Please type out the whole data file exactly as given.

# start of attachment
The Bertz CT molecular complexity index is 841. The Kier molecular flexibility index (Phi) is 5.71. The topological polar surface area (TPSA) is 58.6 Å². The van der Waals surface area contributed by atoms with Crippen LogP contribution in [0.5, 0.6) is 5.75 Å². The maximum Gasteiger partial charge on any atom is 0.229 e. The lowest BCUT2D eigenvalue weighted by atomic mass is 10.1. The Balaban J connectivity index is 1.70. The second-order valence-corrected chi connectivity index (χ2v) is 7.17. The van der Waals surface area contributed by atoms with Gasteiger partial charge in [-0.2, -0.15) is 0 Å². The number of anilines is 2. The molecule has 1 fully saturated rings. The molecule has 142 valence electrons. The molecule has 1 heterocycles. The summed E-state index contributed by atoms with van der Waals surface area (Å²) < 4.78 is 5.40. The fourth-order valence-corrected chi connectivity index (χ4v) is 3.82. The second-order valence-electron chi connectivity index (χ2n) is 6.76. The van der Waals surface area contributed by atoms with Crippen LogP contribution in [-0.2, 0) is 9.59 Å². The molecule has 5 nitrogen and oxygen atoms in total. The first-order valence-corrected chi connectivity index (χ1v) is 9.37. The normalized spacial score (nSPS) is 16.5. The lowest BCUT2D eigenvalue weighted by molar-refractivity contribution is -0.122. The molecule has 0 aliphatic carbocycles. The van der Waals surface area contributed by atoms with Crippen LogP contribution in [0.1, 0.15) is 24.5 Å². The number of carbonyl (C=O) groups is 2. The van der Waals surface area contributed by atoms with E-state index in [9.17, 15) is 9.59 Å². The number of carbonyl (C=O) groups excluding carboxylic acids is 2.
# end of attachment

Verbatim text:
The Bertz CT molecular complexity index is 841. The Kier molecular flexibility index (Phi) is 5.71. The topological polar surface area (TPSA) is 58.6 Å². The van der Waals surface area contributed by atoms with Crippen LogP contribution in [0.5, 0.6) is 5.75 Å². The maximum Gasteiger partial charge on any atom is 0.229 e. The lowest BCUT2D eigenvalue weighted by atomic mass is 10.1. The Balaban J connectivity index is 1.70. The second-order valence-corrected chi connectivity index (χ2v) is 7.17. The van der Waals surface area contributed by atoms with Gasteiger partial charge in [-0.2, -0.15) is 0 Å². The number of anilines is 2. The molecule has 1 fully saturated rings. The molecule has 142 valence electrons. The molecule has 1 heterocycles. The summed E-state index contributed by atoms with van der Waals surface area (Å²) < 4.78 is 5.40. The fourth-order valence-corrected chi connectivity index (χ4v) is 3.82. The second-order valence-electron chi connectivity index (χ2n) is 6.76. The van der Waals surface area contributed by atoms with Crippen LogP contribution in [-0.2, 0) is 9.59 Å². The molecule has 5 nitrogen and oxygen atoms in total. The first-order valence-corrected chi connectivity index (χ1v) is 9.37. The normalized spacial score (nSPS) is 16.5. The lowest BCUT2D eigenvalue weighted by molar-refractivity contribution is -0.122. The molecule has 0 aliphatic carbocycles. The van der Waals surface area contributed by atoms with Crippen LogP contribution in [0.1, 0.15) is 24.5 Å². The number of carbonyl (C=O) groups is 2. The van der Waals surface area contributed by atoms with E-state index in [9.17, 15) is 9.59 Å². The number of carbonyl (C=O) groups excluding carboxylic acids is 2.